Employees can help save water at work
Chetan Mistry, Strategy and Marketing Manager at Xylem

The world once took water for granted. But attitudes are changing as we accept sustainability as crucial to progress, and water security becomes a more significant risk consideration for companies. In 2015, 70 percent of companies surveyed for CDP's Global Water were exposed to substantial water risks. In 2019, that figure rose to 75 percent.

Water management takes shapes in many forms. New generations of water meters measure different operations, revealing efficiencies as part of non-revenue strategies such as loss detection. Digital technologies substantially improve consumption reporting: modern leak detection systems are very effective, using innovations such as acoustic waves to pick up leaks in water pipes and prevent more significant issues before they surface. Reusing and recycling water is very effective and affordable - today, it's best practice to find water recycling in manufacturing, mining and agriculture.

Yet every business can start saving significantly without jumping straight into water solutions. They can take a big first step by creating an employee culture that champions responsible water use.

"Saving water makes sense for costs," says Chetan Mistry, Strategy and Marketing Manager at Xylem. "That's common knowledge - we're all taught as kids to not keep taps running. At home, we all support the idea that wasting water will waste money. But it's been more difficult for companies to apply the same principles. Making employees part of the water-saving effort is effective and inexpensive. Even small things, such as reporting leaks or using brooms rather than water to clean driveways, will strengthen your bottom line."

Companies can encourage employees to save water in several ways:

Lead by example: Visible water saving is an effective way to promote similar attitudes among employees. For example, introduce recycling such as collecting rainwater and grey water, using these for other tasks including maintaining gardens and washing vehicles. Executives and managers should visibly back water-related projects, attend water project meetings with employees, and treat water as an investment.

Encourage water-saving ideas: Employees have an excellent view of practical water-management opportunities that would otherwise go unnoticed, such as dripping taps or leaking pipes. Provide feedback channels - suggestion boxes and email addresses - where employees can send their ideas. Elect water champions who can advocate better water use. Create incentives for employees who report issues such as leaks.

Celebrate employee success: Reward staff for achieving water-saving goals: improve employee facilities or arrange for family days, and acknowledge water-conscious employees with benefits. Creating a visible link between saving water and employee welfare motivates employees to see how water conservation benefits them directly.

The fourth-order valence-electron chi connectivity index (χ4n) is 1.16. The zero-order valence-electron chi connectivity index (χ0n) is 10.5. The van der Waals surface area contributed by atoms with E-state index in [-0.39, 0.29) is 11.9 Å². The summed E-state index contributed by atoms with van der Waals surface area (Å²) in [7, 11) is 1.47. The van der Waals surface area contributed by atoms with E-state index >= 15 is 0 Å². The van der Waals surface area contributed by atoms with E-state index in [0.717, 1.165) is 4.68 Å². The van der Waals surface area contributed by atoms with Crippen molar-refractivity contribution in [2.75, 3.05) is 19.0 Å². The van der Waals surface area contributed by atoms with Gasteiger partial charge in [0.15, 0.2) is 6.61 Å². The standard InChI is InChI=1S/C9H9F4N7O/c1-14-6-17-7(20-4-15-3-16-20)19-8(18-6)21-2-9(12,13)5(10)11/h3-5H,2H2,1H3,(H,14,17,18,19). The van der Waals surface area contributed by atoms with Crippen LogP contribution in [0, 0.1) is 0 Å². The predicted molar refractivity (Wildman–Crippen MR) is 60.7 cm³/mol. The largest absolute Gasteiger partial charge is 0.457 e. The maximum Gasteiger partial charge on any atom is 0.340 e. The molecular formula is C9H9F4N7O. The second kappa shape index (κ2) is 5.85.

Collect water usage information: Many companies have little idea how much water they use across their daily operations. Determine the major and minor water uses and use water sensors to report their usage. Reporting is essential for planning and can demonstrate progress to employees, raising their awareness of water pain points.

Establish water-saving policies: Employees are often willing to save water, but there isn't always clarity on how they can contribute while doing their jobs. Sometimes a task will contradict mandates to save water. For example, an employee's job is to wash fleet cars, but they are expected to do so without water. How would that even work? Developing pragmatic water-saving policies will remove ambiguity.

Don't stop at the office: The best opportunities for better water use are often at employee homes. Children, in particular, can be very insistent and bold about the water problems they see around them. Host workshops on practical actions such as building rain capturing systems or safely recycling household water - perhaps to support a home vegetable garden. Look for fun resources such as children's books with water themes that they can relate to their families.

Water costs are set to rise, and it's growing more likely that water-usage legislation will start appearing as demand for water grows. Every business will, in the future, rank water as a prime consideration for costs and operational risks. Prevention is better than cure: the CDP's 2020 Global Water edition reports that companies that don't mitigate water risks end up with financial impacts five times worse than those that strategically address water supplies to their operations.

Those costs are even lower when a business creates a water-management culture. Just as we know that closing taps at home saves water, we can do the same at our workplaces. With a little effort, inclusion and sharing of the benefits, everyone can become a water champion.